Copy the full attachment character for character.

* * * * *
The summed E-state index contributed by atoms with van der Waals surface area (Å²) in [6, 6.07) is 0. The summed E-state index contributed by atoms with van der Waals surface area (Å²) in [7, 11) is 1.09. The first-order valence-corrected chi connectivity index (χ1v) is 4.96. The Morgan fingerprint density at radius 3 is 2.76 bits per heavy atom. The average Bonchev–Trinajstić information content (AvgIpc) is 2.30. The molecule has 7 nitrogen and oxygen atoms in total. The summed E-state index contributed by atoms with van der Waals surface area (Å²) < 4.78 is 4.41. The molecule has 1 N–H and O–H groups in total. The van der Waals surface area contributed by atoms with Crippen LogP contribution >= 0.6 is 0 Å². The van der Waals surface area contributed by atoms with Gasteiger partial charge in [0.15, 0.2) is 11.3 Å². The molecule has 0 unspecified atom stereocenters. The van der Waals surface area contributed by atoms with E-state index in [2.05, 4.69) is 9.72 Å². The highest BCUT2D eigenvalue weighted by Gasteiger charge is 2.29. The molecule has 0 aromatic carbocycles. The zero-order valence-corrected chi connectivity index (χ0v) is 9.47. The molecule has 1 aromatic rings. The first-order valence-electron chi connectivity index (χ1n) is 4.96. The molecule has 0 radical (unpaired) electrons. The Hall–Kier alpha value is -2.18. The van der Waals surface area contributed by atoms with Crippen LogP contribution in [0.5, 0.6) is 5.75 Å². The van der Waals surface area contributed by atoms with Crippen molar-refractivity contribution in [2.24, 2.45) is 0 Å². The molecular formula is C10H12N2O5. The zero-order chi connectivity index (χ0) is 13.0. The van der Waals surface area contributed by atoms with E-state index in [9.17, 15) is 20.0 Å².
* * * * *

The summed E-state index contributed by atoms with van der Waals surface area (Å²) in [6, 6.07) is 0. The summed E-state index contributed by atoms with van der Waals surface area (Å²) in [7, 11) is 1.09. The first-order valence-corrected chi connectivity index (χ1v) is 4.96. The Morgan fingerprint density at radius 3 is 2.76 bits per heavy atom. The average Bonchev–Trinajstić information content (AvgIpc) is 2.30. The molecule has 7 nitrogen and oxygen atoms in total. The summed E-state index contributed by atoms with van der Waals surface area (Å²) < 4.78 is 4.41. The molecule has 1 N–H and O–H groups in total. The van der Waals surface area contributed by atoms with Crippen LogP contribution >= 0.6 is 0 Å². The van der Waals surface area contributed by atoms with Gasteiger partial charge in [0.15, 0.2) is 11.3 Å². The molecule has 0 unspecified atom stereocenters. The van der Waals surface area contributed by atoms with E-state index in [2.05, 4.69) is 9.72 Å². The highest BCUT2D eigenvalue weighted by Gasteiger charge is 2.29. The molecule has 0 aromatic carbocycles. The zero-order valence-corrected chi connectivity index (χ0v) is 9.47. The molecule has 1 aromatic rings. The first-order valence-electron chi connectivity index (χ1n) is 4.96. The molecule has 0 radical (unpaired) electrons. The Hall–Kier alpha value is -2.18. The van der Waals surface area contributed by atoms with Crippen LogP contribution in [0.5, 0.6) is 5.75 Å². The van der Waals surface area contributed by atoms with Crippen molar-refractivity contribution in [2.24, 2.45) is 0 Å². The molecular formula is C10H12N2O5. The zero-order chi connectivity index (χ0) is 13.0. The van der Waals surface area contributed by atoms with E-state index in [9.17, 15) is 20.0 Å².